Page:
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Emergent narratives in the domain of public accountability increasingly point to the role of user feedback in demanding and catalyzing responsiveness and accountability from providers of public utilities. Faced with very few exit options, users of public utilities are finding creative use of voice mechanisms to effectively highlight critical issues and bring in reforms. One such tool is the Citizen Report Card pioneered by Public Affairs Centre – an independent not for profit institution in Bangalore India. Anchoring around the twin concepts of measurement and comparison, Citizen Report Cards provides citizens and agencies with qualitative and quantitative information about gaps in service delivery.
This paper discusses how Citizen Report Cards triggered reforms in public utilities in the city of Bangalore, especially in enhancing accountability and responsiveness. In Bangalore, three report cards were prepared through a civil society initiative in 1994, 1999 and 2003. The first report card gave very low ratings to all the major service providers of the city, creating a sense of shame in the process. But it did not make an immediate impact as only a few of the providers acknowledged their problems and took corrective action. The second report card showed that partial improvement had occurred in some services, probably due to the actions taken by their providers and the pressure from civil society.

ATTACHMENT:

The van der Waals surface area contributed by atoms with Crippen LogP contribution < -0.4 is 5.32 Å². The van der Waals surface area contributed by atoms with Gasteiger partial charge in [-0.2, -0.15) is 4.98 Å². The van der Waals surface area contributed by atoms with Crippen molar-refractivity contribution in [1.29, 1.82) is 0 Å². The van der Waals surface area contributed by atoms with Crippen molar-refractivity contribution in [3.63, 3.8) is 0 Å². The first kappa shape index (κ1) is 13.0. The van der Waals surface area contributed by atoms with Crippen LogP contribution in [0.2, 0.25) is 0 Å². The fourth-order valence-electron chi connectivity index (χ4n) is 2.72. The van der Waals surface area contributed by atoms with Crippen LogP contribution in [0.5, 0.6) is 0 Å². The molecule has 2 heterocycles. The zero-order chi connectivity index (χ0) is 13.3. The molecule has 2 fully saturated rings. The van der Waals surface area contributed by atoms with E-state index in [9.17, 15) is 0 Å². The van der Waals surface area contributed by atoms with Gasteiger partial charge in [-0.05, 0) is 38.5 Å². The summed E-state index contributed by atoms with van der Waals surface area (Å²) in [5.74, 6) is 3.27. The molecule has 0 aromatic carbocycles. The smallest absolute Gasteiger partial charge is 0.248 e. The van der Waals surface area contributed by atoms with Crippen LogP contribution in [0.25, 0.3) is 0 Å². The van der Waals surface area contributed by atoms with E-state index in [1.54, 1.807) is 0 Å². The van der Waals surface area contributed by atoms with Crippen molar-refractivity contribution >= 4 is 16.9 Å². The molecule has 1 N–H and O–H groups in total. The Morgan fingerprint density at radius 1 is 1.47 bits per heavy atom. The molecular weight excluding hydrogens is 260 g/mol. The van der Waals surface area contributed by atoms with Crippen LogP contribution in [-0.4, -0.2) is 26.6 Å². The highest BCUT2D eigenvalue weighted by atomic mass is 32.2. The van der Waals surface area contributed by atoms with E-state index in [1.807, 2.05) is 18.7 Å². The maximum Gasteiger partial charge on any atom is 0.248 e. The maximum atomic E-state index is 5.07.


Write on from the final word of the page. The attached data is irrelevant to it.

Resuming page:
The third report card that followed after four years revealed substantial improvement in almost all the service providers. There was not only a significant increase in citizen satisfaction with the services, but also a visible decline in corruption. The big question is: what caused this surprising turnaround?
The drivers of change were several. Some worked on the demand side of services. Others influenced the service providers from the supply side. In terms of sequence, the trigger for public action seems to have been the report cards and the public glare and media publicity they created. This led to important interventions from the supply side. A strategic decision came from the state government that set up a new public-private partnership forum to catalyze and assist the service providers to upgrade their services and responsiveness. The political support and commitment of the Chief Minister of the state of Karnataka (a province in Southern India, with Bangalore as the Capital) the innovative practices brought in by the partnership forum, the proactive role of external catalysts such as civil society groups and donors, and the learning that came from the experiments initiated by the different players all jointly contributed to the better performance of the city’s service providers.
There are many lessons to be learned from this experience. Improved performance does take time. It took several years for a turnaround to occur in Bangalore’s services. But it does highlight the continuing pressure that community-initiated voice mechanisms like citizen report cards can exert on service delivery agencies. It is clear that a relatively open and democratic society is a pre-requisite for the use of this monitoring and accountability tool. Advocacy and public glare through civil society and media pressure can stimulate positive responses from the government. Above all, the political commitment and support that eventually emerged in Bangalore is an essential enabling factor to promote and sustain reform.